Isn’t that a lot less stressful than filling out boxes for the member? And with chatbot logic, we can fork the chatbot’s prompts and responses based on the member’s answers, so the experience is different for everyone based on what they want to do. We can also send the information to the credit union’s underwriter and bring back the answer to the chatbot, which can then deliver the news to the member. Of course, if the answer is not positive, the chatbot can then hand off the call to a customer service rep, if that is what the member would like to do.
Technically, none of this is difficult given the existing capabilities of high-end conversational artificial intelligence frameworks such as IBM Watson Assistant, Google’s Dialogflow or AWS (Amazon Web Services) Alexa. It’s not the technology that will make or break a chatbot—it’s the team building the chatbot that is charged with the dialogue, persona and flow. It’s a conversation, not a form-filling dialogue. Ideally, well-written chatbots take pressure off customer service reps so the humans can work on higher-yield products such as home loans and commercial loans, while members benefit from a clean, non-invasive discussion that leads to a car loan.
“We already have one” is the answer I got from several credit union executives when asked about their interest in chatbots. Very basic bots have become available inside of some credit union software packages, but they may be causing more frustration than providing quick service. Here are some sample questions asked to typical credit union chatbots:
Me: What’s your best rate on a CD?
CB: It looks like you were looking for our loan rates. Here is what I found.
Can the interest rate change?
Home Loans & Mortgages
Me: What’s the current rate on your money market account?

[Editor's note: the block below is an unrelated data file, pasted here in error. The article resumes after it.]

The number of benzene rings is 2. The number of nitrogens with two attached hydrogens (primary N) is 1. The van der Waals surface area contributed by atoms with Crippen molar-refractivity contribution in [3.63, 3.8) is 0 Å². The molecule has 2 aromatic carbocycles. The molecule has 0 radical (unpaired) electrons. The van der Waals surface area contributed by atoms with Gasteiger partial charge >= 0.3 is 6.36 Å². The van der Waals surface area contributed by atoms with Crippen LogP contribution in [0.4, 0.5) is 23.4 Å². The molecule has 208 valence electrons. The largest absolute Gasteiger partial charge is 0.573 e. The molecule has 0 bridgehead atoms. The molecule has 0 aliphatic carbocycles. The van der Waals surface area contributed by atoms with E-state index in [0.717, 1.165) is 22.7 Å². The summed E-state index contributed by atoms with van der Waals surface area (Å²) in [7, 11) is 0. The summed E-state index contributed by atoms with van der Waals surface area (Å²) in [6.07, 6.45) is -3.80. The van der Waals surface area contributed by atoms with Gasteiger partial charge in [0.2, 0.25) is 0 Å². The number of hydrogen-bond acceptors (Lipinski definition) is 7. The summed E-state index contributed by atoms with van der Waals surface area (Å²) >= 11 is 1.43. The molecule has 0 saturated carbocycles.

CB: <Identical response to my question about CD rates>
This is hardly AI. The bot in question is simply word-spotting; it saw the word “rate” and assumed I was talking about a loan. What about something as easy as the following:
Me: I’ve lost my credit card.
CB: It looks like you’re searching for information on a new card.
OK, so what would a real AI-driven chatbot do in this case?
Me: I’ve lost my credit card.
CB: That’s awful. Would you like for me to freeze that card while you look for it, or would you like to cancel it ASAP?
ME: Just freeze it for now, and I’ll see if I can find it.
CB: OK, we will freeze the card once we have validated your credentials and verified which of your cards we should freeze.
AI-based chatbots are not just menu-branching dialogues based on word-spotting. Real AI-based chatbots work on understanding the entire request and intent of the member and try to react in a way the member expects.
For credit unions to keep those high Net Promoter Scores, they need to be a bit wary of pre-packaged, free chatbots that are an afterthought to most credit union technology vendors. The skillsets required to build and deploy a successful, highly effective and member-pleasing chatbot often do not exist in large software shops. For now, those skills tend to exist primarily in small chatbot-focused service groups. If your credit union isn’t working with a specialized vendor, be careful to avoid member-facing technology that can cause more frustration than satisfaction!
Brian Garr is a past chair of the audit committee for a $1 billion credit union and AI business solutions innovator for Dayhuff Group. He has spent over 20 years in the artificial intelligence industry.